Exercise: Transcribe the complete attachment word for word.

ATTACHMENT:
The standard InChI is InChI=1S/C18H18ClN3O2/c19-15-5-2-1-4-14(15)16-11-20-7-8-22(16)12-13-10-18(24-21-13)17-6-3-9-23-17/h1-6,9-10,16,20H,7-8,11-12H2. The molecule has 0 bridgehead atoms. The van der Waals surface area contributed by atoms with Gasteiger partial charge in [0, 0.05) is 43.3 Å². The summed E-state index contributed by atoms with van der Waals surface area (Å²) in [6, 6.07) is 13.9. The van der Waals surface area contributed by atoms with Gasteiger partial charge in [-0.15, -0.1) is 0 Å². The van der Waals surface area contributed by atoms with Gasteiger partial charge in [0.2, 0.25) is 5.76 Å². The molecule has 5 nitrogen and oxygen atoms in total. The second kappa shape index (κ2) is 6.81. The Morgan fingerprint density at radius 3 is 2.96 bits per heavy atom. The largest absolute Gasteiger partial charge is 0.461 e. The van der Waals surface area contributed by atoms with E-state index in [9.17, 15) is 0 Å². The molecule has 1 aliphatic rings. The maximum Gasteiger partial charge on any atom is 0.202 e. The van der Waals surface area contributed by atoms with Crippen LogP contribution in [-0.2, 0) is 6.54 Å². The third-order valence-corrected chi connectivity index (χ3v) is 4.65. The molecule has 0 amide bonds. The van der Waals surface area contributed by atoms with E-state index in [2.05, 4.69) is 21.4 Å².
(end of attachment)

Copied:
The standard InChI is InChI=1S/C18H18ClN3O2/c19-15-5-2-1-4-14(15)16-11-20-7-8-22(16)12-13-10-18(24-21-13)17-6-3-9-23-17/h1-6,9-10,16,20H,7-8,11-12H2. The molecule has 0 bridgehead atoms. The van der Waals surface area contributed by atoms with Gasteiger partial charge in [0, 0.05) is 43.3 Å². The summed E-state index contributed by atoms with van der Waals surface area (Å²) in [6, 6.07) is 13.9. The van der Waals surface area contributed by atoms with Gasteiger partial charge in [-0.15, -0.1) is 0 Å². The van der Waals surface area contributed by atoms with Gasteiger partial charge in [0.2, 0.25) is 5.76 Å². The molecule has 5 nitrogen and oxygen atoms in total. The second kappa shape index (κ2) is 6.81. The Morgan fingerprint density at radius 3 is 2.96 bits per heavy atom. The largest absolute Gasteiger partial charge is 0.461 e. The van der Waals surface area contributed by atoms with E-state index in [9.17, 15) is 0 Å². The molecule has 1 aliphatic rings. The maximum Gasteiger partial charge on any atom is 0.202 e. The van der Waals surface area contributed by atoms with Crippen LogP contribution in [-0.2, 0) is 6.54 Å². The third-order valence-corrected chi connectivity index (χ3v) is 4.65. The molecule has 0 amide bonds. The van der Waals surface area contributed by atoms with E-state index in [2.05, 4.69) is 21.4 Å².